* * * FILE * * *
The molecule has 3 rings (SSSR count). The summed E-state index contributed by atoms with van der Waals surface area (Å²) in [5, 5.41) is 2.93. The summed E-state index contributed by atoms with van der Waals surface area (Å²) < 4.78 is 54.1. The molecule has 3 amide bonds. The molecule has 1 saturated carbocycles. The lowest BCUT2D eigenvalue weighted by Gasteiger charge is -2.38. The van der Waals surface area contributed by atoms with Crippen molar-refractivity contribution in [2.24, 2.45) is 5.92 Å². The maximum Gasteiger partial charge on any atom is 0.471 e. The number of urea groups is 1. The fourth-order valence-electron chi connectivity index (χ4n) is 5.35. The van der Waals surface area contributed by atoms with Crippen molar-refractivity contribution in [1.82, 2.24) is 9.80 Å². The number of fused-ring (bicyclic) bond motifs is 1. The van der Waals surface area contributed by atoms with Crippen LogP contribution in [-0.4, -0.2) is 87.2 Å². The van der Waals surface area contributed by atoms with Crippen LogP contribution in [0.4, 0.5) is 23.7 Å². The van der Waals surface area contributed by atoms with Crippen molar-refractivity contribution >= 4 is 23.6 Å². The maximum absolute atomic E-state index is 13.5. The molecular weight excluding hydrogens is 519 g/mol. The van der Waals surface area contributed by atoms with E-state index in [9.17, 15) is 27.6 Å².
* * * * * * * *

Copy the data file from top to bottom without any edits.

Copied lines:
The molecule has 3 rings (SSSR count). The summed E-state index contributed by atoms with van der Waals surface area (Å²) in [5, 5.41) is 2.93. The summed E-state index contributed by atoms with van der Waals surface area (Å²) < 4.78 is 54.1. The molecule has 3 amide bonds. The molecule has 1 saturated carbocycles. The lowest BCUT2D eigenvalue weighted by Gasteiger charge is -2.38. The van der Waals surface area contributed by atoms with Crippen molar-refractivity contribution in [2.24, 2.45) is 5.92 Å². The maximum Gasteiger partial charge on any atom is 0.471 e. The number of urea groups is 1. The fourth-order valence-electron chi connectivity index (χ4n) is 5.35. The van der Waals surface area contributed by atoms with Crippen molar-refractivity contribution in [1.82, 2.24) is 9.80 Å². The number of fused-ring (bicyclic) bond motifs is 1. The van der Waals surface area contributed by atoms with Crippen LogP contribution in [-0.4, -0.2) is 87.2 Å². The van der Waals surface area contributed by atoms with Crippen LogP contribution in [0.4, 0.5) is 23.7 Å². The van der Waals surface area contributed by atoms with Crippen molar-refractivity contribution >= 4 is 23.6 Å². The maximum absolute atomic E-state index is 13.5. The molecular weight excluding hydrogens is 519 g/mol. The van der Waals surface area contributed by atoms with E-state index in [9.17, 15) is 27.6 Å².